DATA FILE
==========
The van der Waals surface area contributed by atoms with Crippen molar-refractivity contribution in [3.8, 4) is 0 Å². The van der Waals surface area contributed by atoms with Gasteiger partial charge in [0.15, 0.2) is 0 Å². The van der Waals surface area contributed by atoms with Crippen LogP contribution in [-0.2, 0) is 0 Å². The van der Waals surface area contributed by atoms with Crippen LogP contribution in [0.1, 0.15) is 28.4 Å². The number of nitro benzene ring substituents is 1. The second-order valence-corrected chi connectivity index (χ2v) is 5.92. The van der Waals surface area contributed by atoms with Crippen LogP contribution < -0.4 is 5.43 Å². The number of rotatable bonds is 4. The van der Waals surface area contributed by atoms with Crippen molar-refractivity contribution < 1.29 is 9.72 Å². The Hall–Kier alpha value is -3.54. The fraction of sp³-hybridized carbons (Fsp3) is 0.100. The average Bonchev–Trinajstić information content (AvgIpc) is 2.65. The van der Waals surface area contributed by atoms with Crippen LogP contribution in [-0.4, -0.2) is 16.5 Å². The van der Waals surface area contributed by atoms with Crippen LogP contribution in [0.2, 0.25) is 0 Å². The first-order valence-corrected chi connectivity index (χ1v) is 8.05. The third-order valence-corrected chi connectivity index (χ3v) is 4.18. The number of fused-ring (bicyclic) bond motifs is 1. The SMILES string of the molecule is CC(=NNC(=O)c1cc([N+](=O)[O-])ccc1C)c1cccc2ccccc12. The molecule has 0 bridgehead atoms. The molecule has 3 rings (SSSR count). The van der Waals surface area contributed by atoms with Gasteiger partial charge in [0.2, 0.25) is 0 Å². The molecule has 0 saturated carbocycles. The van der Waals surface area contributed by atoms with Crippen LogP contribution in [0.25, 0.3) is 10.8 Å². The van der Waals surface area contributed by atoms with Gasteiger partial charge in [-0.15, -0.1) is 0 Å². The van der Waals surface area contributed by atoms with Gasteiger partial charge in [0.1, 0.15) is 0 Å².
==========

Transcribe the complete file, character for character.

The van der Waals surface area contributed by atoms with Crippen molar-refractivity contribution in [3.8, 4) is 0 Å². The van der Waals surface area contributed by atoms with Gasteiger partial charge in [0.15, 0.2) is 0 Å². The van der Waals surface area contributed by atoms with Crippen LogP contribution in [-0.2, 0) is 0 Å². The van der Waals surface area contributed by atoms with Crippen LogP contribution in [0.1, 0.15) is 28.4 Å². The number of nitro benzene ring substituents is 1. The second-order valence-corrected chi connectivity index (χ2v) is 5.92. The van der Waals surface area contributed by atoms with Crippen LogP contribution < -0.4 is 5.43 Å². The number of rotatable bonds is 4. The van der Waals surface area contributed by atoms with Crippen molar-refractivity contribution < 1.29 is 9.72 Å². The Hall–Kier alpha value is -3.54. The fraction of sp³-hybridized carbons (Fsp3) is 0.100. The average Bonchev–Trinajstić information content (AvgIpc) is 2.65. The van der Waals surface area contributed by atoms with Crippen LogP contribution in [-0.4, -0.2) is 16.5 Å². The van der Waals surface area contributed by atoms with Crippen LogP contribution in [0.2, 0.25) is 0 Å². The first-order valence-corrected chi connectivity index (χ1v) is 8.05. The third-order valence-corrected chi connectivity index (χ3v) is 4.18. The number of fused-ring (bicyclic) bond motifs is 1. The SMILES string of the molecule is CC(=NNC(=O)c1cc([N+](=O)[O-])ccc1C)c1cccc2ccccc12. The molecule has 0 bridgehead atoms. The molecule has 3 rings (SSSR count). The van der Waals surface area contributed by atoms with Gasteiger partial charge in [0.2, 0.25) is 0 Å². The molecule has 0 saturated carbocycles. The van der Waals surface area contributed by atoms with Crippen LogP contribution in [0.25, 0.3) is 10.8 Å². The van der Waals surface area contributed by atoms with Gasteiger partial charge in [-0.15, -0.1) is 0 Å². The van der Waals surface area contributed by atoms with Gasteiger partial charge in [0.1, 0.15) is 0 Å².